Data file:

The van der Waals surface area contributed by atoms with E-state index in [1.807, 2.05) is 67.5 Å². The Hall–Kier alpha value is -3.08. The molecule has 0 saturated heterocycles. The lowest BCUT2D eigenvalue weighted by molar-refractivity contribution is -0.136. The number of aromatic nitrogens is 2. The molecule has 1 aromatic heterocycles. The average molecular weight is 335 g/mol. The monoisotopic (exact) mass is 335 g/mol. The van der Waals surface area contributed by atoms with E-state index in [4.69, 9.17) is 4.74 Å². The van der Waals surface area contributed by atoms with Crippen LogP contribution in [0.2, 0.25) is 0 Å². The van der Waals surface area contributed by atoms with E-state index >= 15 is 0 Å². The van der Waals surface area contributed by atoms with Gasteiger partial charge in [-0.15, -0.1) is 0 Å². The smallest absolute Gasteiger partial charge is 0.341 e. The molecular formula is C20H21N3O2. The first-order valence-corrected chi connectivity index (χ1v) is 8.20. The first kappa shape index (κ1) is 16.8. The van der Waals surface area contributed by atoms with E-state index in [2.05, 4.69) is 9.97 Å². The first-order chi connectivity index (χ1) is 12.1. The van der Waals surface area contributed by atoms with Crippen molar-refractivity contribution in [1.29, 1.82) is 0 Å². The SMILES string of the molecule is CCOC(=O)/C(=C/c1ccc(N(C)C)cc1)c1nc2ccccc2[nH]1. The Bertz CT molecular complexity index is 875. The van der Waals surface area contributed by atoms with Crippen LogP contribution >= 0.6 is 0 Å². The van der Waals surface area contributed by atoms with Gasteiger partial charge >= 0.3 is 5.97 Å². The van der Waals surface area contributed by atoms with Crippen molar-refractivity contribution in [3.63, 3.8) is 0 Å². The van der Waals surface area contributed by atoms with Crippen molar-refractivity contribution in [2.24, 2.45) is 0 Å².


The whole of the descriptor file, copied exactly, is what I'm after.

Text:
The van der Waals surface area contributed by atoms with E-state index in [1.807, 2.05) is 67.5 Å². The Hall–Kier alpha value is -3.08. The molecule has 0 saturated heterocycles. The lowest BCUT2D eigenvalue weighted by molar-refractivity contribution is -0.136. The number of aromatic nitrogens is 2. The molecule has 1 aromatic heterocycles. The average molecular weight is 335 g/mol. The monoisotopic (exact) mass is 335 g/mol. The van der Waals surface area contributed by atoms with E-state index in [4.69, 9.17) is 4.74 Å². The van der Waals surface area contributed by atoms with Crippen LogP contribution in [0.2, 0.25) is 0 Å². The van der Waals surface area contributed by atoms with E-state index >= 15 is 0 Å². The van der Waals surface area contributed by atoms with Gasteiger partial charge in [-0.15, -0.1) is 0 Å². The smallest absolute Gasteiger partial charge is 0.341 e. The molecular formula is C20H21N3O2. The first-order valence-corrected chi connectivity index (χ1v) is 8.20. The first kappa shape index (κ1) is 16.8. The van der Waals surface area contributed by atoms with E-state index in [2.05, 4.69) is 9.97 Å². The first-order chi connectivity index (χ1) is 12.1. The van der Waals surface area contributed by atoms with Crippen molar-refractivity contribution in [1.29, 1.82) is 0 Å². The SMILES string of the molecule is CCOC(=O)/C(=C/c1ccc(N(C)C)cc1)c1nc2ccccc2[nH]1. The Bertz CT molecular complexity index is 875. The van der Waals surface area contributed by atoms with Crippen LogP contribution >= 0.6 is 0 Å². The van der Waals surface area contributed by atoms with Gasteiger partial charge >= 0.3 is 5.97 Å². The van der Waals surface area contributed by atoms with Crippen molar-refractivity contribution in [3.63, 3.8) is 0 Å². The van der Waals surface area contributed by atoms with Crippen molar-refractivity contribution in [2.24, 2.45) is 0 Å².